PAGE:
I have been out to discredit the routine use of the screening digital rectal exam (DRE) for years. My first experience was vivid and eye opening. The setting: England Air Force base in Louisiana. The circumstances: getting my pre-training Air Force physical. I was young (20), and I had no idea what I was about to go through. I was vigorous, healthy, and had absolutely no symptoms of anything, except perhaps too much cockiness. A pre-flight physical before flight school – sure, no problem! I remember very few events about this exam other than one – after completing a myriad of forms, I was ushered into a room where a bored doctor asked me to drop pants and bend over. I was too shocked to not comply, and before I knew it I was in a world of hurt.
Fast forward to today. Now I know better – there is basically no screening value to performing DRE on healthy young men. Because I have some knowledge of military culture, I’m sure that traditional exam was a vestige of days gone by when “one size fits all”-medicine was the rule.
As a medical student learning the art of physical exam and the importance of being thorough, we were taught that everybody needed a DRE—well, almost everybody. The only clinic where this was not a required part of the medical database was the psychiatry ward. And that’s the way it should be, because it is critical to train young doctors to be diligent and complete in their evaluations.
In today’s medical world, doctors vary in their opinion as to when a patient needs a DRE. For instance, some still maintain that a pelvic examination is incomplete without a DRE in order to access the deeper structures of the female pelvis. The same goes with prostate cancer screening – DRE is always mentioned in conjunction with the PSA blood test. We are now advised to have a lengthy and detailed discussion of the relative merits of prostate cancer screening with men. But if we’re realistic, we know that most men will choose to dodge the finger if given the choice! The number of additional cancers found because of an abnormal DRE in men with low PSA levels is estimated to be limited.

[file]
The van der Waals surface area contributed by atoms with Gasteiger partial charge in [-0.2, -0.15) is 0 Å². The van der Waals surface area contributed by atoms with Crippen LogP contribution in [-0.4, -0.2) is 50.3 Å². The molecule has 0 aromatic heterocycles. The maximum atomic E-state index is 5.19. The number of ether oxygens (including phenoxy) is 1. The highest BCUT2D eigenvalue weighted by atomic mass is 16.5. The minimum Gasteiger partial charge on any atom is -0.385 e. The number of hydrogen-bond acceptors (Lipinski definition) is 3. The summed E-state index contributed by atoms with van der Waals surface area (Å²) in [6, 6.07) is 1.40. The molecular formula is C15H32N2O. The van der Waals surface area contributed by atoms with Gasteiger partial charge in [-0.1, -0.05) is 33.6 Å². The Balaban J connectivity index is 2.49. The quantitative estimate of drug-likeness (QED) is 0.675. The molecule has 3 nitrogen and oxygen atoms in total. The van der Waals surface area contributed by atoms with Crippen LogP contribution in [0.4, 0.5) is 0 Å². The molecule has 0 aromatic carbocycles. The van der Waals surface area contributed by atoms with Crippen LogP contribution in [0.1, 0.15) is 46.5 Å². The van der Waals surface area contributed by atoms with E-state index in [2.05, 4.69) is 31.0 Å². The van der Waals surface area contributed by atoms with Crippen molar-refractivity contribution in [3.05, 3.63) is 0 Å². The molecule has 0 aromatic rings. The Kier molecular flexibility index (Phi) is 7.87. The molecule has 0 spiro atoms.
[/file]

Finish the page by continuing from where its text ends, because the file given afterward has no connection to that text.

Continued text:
Clearly there are times and circumstances when DRE is critical to an accurate diagnosis. Rectal bleeding or pain, for instance, or a change in bowel habits suggesting a rectal or colon cancer would necessitate an examination of the rectum. Also, an unexplained anemia can be a sign of bleeding in the intestinal tract, so checking the stool for traces of blood by DRE is quite important.
The question really is whether routine DRE for the purposes of screening is helpful or important. On the one hand, DRE is easy(for the doctor anyway), low risk, and inexpensive to perform. While there may be a random surprise diagnosis made by routine DRE, those would be few and far between, especially if the systems review is honestly and completely negative. So if the patient has a trusting relationship with the physician and honestly reports no unusual symptoms, then DRE is very unlikely to be helpful. Furthermore, how many men and women demure from regular check ups for fear of DRE? Humorous parodies of patients enduring DREs are widespread and influential. We’ve all been subjected to the juvenile quips from those whom we are approaching with index finger extended. I can’t prove it, but I suspect unspoken fear of DRE is the basis for declining routine physicals for a significant number of adults.
Given that the most common killer of Americans is cardiovascular disease, we would do much better to selectively perform DRE only on those patients who have a positive systems review, especially if both colon cancer and prostate cancer screening by colonoscopy and PSA is up to date. Wish I would have known this when I was 20!